FIFA Street 3 makes an excellent first impression. After spending a few minutes with the game and admiring the flashy moves and caricature representations of some of the best footballers in the world, it's easy to believe that EA has created the first great FIFA Street title. But while first impressions count for a lot, it's how you feel after a few hours and days that really counts. Sadly FIFA Street 3's potential comes crashing down to earth far too quickly - a bit like Newcastle United.

The Street series of games is all about taking a popular sport (in this case football) and stripping it down to its basics, while putting more emphasis on the most attractive elements. So with football you obviously remove fouls and off-sides, put five players on each team and let them perform the most ridiculous tricks imaginable. Real football pitches are obviously discarded too, replaced by where the cool kids would play football. So FIFA Street 3 sees you playing in locations as far away from proper football pitches as possible, such as an oil rig, a beach, a street and a rooftop. More pitches will be added via downloadable content after release.

If EA's goal with FIFA Street 3 was to simplify football so much that anyone could play it, then they've succeeded, but it has come at a great cost to the gameplay. Your team can be made up of four different player types: Tricksters, Enforcers, Playmakers and Finishers. They are pretty self explanatory and allow you to perform different moves and be more effective in certain areas of the pitch. Enforcers are good at tackles for example, while finishers quite obviously shoot more accurately. It doesn't have the positive effect on gameplay that you might expect though.

I dabbled with teams made up of players of various types and experimented with different combinations, but the gameplay remained pretty much the same no matter what choices I'd made. It's relatively simple to pass the ball about, but whether or not you score from a shot seems to be almost entirely random and team-mates are rarely able to get into the best positions for crosses. During one 30 second period your team-mates might get into great positions for deadly headers and volleys, enabling you to score at will, but you can also go for five minutes or more without anyone doing anything to help you out.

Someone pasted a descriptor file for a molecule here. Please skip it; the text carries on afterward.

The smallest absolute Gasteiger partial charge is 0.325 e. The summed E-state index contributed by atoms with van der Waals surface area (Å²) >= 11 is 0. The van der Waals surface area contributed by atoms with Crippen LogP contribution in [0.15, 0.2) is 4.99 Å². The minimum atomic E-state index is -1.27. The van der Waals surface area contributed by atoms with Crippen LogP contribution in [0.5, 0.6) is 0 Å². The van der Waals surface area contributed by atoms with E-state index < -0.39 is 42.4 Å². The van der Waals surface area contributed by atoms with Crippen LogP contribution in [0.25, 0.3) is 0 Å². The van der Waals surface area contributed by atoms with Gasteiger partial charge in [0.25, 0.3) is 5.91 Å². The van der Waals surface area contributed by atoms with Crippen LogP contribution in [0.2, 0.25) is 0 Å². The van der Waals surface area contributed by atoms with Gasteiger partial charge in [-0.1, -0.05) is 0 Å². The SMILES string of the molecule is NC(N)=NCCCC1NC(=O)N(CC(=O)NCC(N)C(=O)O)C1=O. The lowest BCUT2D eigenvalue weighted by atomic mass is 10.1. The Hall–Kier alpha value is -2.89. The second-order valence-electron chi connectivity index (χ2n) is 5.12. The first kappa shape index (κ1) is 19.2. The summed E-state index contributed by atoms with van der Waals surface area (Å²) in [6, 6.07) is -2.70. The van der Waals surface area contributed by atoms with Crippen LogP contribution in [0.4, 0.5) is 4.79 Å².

In the end scoring and winning comes down to who can activate their Gamebreaker most often. By performing tricks (all handled by the right analogue stick) your Gamebreaker meter fills with yellow. Take a shot at goal and this yellow turns blue, effectively locking it in. Lose possession without locking it in and the meter will start to drain. Thankfully when playing against the AI you can run around at the back and perform tricks and flick the ball into the air (Y/Triangle) at will, almost without any pressure. Once you then have a full bar and activate your Gamebreaker most shots will go in and you can score two or more goals before the time runs out.

Challenges have been part of FIFA games for some time now, but in FIFA Street 3 the Challenge mode is the core of the game. To begin with this is fine, with the game setting you challenges based on how you score goals or the number of goals you need to score. So, you'll have to score five headers or volleys, or score 3 goals during Gamebreakers, and so on. The problem is that this is basically all you do throughout all the challenges. You play against different teams and you can choose to play as any team you've unlocked, but the challenges get repetitive far too quickly.

We love the player models and the moves they can pull off

It's all pretty disappointing really. At times you can have some fun, certainly when playing with some friends (local play for four players on 360, seven on PS3 and four online) but it doesn't take long to reach the game's skill limit. In an attempt to add some variety EA has included a playground-style take your turns picking players game mode, but it's little more than a gimmick and not really deserving of its own place on the main menu.

In terms of presentation EA has done a good job. FIFA Street 3 is built on the NBA Street Homecourt game engine, so that means a smooth 60 frames per second at 720p and 30 frames per second and 1080p. The locations are all nicely detailed and it's fun to see how each footballer has been modelled (we always pick Peter Crouch and Wayne Rooney if they're an option, just because of the way they look). The soundtrack isn't bad either, fitting well with the style of the game. For Xbox 360 Achievement addicts it's also worth pointing out that FIFA Street 3 hands them out very quickly indeed.

FIFA Street 3 is going to sell tonnes of copies no matter what anyone says about it, but that doesn't stop it being a real disappointment as a game. When I played it a few months back it had huge potential, but after spending some prolonged time with the game its flaws are all too obvious. It looks great and has more character than any sports game I've ever played, but its gameplay is too shallow and unrewarding to provide long-term entertainment. While the real FIFA games are progressing nicely towards a potential leading position, the Street spin-off simply can't find its feet.